MS Onset in Childhood, Obesity, and Menarche

First, the endocrinologists speak:

J Pediatr Endocrinol Metab. 2012;25(1-2):57-62. Association of early menarche age and overweight/obesity.

Bralić I, Tahirović H, Matanić D, Vrdoljak O, Stojanović-Spehar S, Kovacić V, Blazeković-Milaković S.


AIM: The aim of the study is to assess the association of overweight/obesity and early menarcheal age.

PATIENTS AND METHODS: The study comprised 2127 healthy girls aged 9 to 16 years. Menarcheal age was estimated by status quo method. The girls' body weight and height were measured and their body mass index (BMI) calculated. The diagnostic criteria of the WHO were used to define overweight and obesity. Girls with a BMI in the range of 1-2 for age and sex were considered overweight. Girls with a BMI >2 standard deviation (SD) for age and sex were considered obese. Girls with a BMI >1 SD for age and sex were considered overweight/obese. Social and economic status was analyzed according to years of education completed, parents' occupations, and the number of children in the family.

RESULTS: Median menarcheal age was 12.83 years; 25% girls had menarche before 11.98 years and 75% by 13.69 years. By 11.21 years, 10% of girls had had menarche, and 95% by 14.91 years. Girls who had menarche before 11.98 years had higher body weight values (48.5 vs. 40.2 kg) (p<0.001), height (159.3 vs. 149.2 cm) (p<0.001), and BMI (18.9 vs. 17.8 kg/m2) (p=0.003) than their peers without menarche. Girls with menarche before 11.98 years had significantly higher BMI values than girls with menarche after 13.69 years (18.94 vs. 17.84 kg/m2) (p=0.008). Girls with menarche before 11.98 years and those after 13.69 years differ significantly in distribution of thinness (3.4% vs. 2.54%), normal weight (85.3% vs. 91.8%), and overweight/obesity (11.2% vs. 5.7%) (p=0.002).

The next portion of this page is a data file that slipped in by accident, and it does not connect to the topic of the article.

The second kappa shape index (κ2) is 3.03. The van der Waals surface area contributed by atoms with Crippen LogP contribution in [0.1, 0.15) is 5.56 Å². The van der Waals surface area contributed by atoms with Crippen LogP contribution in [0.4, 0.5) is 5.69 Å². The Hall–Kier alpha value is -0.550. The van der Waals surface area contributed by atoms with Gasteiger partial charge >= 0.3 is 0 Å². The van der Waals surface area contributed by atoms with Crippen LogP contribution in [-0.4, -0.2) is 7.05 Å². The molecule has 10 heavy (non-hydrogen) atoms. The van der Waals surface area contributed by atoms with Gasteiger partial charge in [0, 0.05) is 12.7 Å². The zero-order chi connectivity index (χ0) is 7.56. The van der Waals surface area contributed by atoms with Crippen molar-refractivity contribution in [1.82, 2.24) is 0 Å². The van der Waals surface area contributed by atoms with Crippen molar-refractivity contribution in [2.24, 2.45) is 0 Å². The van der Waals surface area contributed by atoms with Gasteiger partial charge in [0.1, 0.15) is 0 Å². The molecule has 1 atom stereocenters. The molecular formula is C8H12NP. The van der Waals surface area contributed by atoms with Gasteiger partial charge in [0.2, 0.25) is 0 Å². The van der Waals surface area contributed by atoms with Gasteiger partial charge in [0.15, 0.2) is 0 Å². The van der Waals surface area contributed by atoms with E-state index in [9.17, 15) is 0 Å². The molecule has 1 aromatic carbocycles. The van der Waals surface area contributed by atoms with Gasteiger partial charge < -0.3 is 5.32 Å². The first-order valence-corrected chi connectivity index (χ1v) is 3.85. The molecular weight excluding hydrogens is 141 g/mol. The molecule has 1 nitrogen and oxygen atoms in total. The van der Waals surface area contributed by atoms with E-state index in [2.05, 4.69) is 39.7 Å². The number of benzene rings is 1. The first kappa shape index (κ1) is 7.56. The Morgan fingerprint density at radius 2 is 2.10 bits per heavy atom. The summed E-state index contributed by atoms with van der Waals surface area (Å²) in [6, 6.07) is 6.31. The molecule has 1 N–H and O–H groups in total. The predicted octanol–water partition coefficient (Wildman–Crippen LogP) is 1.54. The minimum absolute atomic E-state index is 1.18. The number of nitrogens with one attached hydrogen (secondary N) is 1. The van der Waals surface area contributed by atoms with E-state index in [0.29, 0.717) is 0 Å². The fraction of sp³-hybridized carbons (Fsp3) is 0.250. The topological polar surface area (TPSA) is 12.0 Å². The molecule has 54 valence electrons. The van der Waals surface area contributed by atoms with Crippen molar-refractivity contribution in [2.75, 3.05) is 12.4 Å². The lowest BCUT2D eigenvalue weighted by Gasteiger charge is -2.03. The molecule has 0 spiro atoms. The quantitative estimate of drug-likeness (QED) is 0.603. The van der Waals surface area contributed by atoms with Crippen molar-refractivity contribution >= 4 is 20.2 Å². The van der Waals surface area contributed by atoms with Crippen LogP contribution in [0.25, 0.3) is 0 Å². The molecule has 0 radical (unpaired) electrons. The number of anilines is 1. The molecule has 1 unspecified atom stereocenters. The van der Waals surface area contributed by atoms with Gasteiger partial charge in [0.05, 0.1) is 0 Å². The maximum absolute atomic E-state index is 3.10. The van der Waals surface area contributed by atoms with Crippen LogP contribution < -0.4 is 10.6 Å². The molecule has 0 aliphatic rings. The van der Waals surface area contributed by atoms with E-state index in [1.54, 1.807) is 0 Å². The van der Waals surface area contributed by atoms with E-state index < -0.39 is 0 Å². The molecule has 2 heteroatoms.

CONCLUSIONS: Girls who experienced early menarche are significantly more often overweight/obese. Overweight/obesity may be considered as one of the predictors for the early occurrence of menarche.

Now, the neurologists speak:

Neurology February 5, 2013 80:548-552; published ahead of print January 30, 2013,

Childhood obesity and risk of pediatric multiple sclerosis and clinically isolated syndrome

Annette Langer-Gould, MD, PhD, Sonu M. Brara, MD, Brandon E. Beaber, MD and Corinna Koebnick, PhD


Objective: To determine whether childhood obesity is a risk factor for developing pediatric multiple sclerosis (MS) or clinically isolated syndrome (CIS).

Methods: Cases were identified through the Kaiser Permanente Southern California (KPSC) Pediatric Acquired Demyelinating Diseases Cohort between 2004 and 2010. For cases, body mass index (BMI) was obtained prior to symptom onset, for the underlying cohort BMI was obtained through the KPSC Children's health study (n = 913,097). Weight classes of normal weight, overweight, moderate obesity, and extreme obesity were assigned based on BMI specific for age and sex.

Results: We identified 75 newly diagnosed pediatric cases of MS or CIS, the majority of which were in girls (n = 41, 55%), age 11–18 (n = 54, 72%). Obesity was associated with a significantly increased risk of MS/CIS in girls (p = 0.005 for trend) but not in boys (p = 0.93). The adjusted odds ratio and 95% confidence intervals for CIS/MS among girls was 1.58 (0.71–3.50) for overweight compared to normal weight (reference category), 1.78 (0.70–4.49) for moderately obese, and 3.76 (1.54–9.16) for extremely obese. Moderately and extremely obese cases were more likely to present with transverse myelitis compared with normal/overweight children (p = 0.003).

Conclusion: Our findings suggest the childhood obesity epidemic is likely to lead to increased morbidity from MS/CIS, particularly in adolescent girls.


Hmm. An approximately twofold increase in early menarche, and an approximately twofold increase in risk of MS prior to adulthood. Roughly the same increases, seen with our spiking American childhood obesity. Shall we let the two specialties work this out together? I suppose so.

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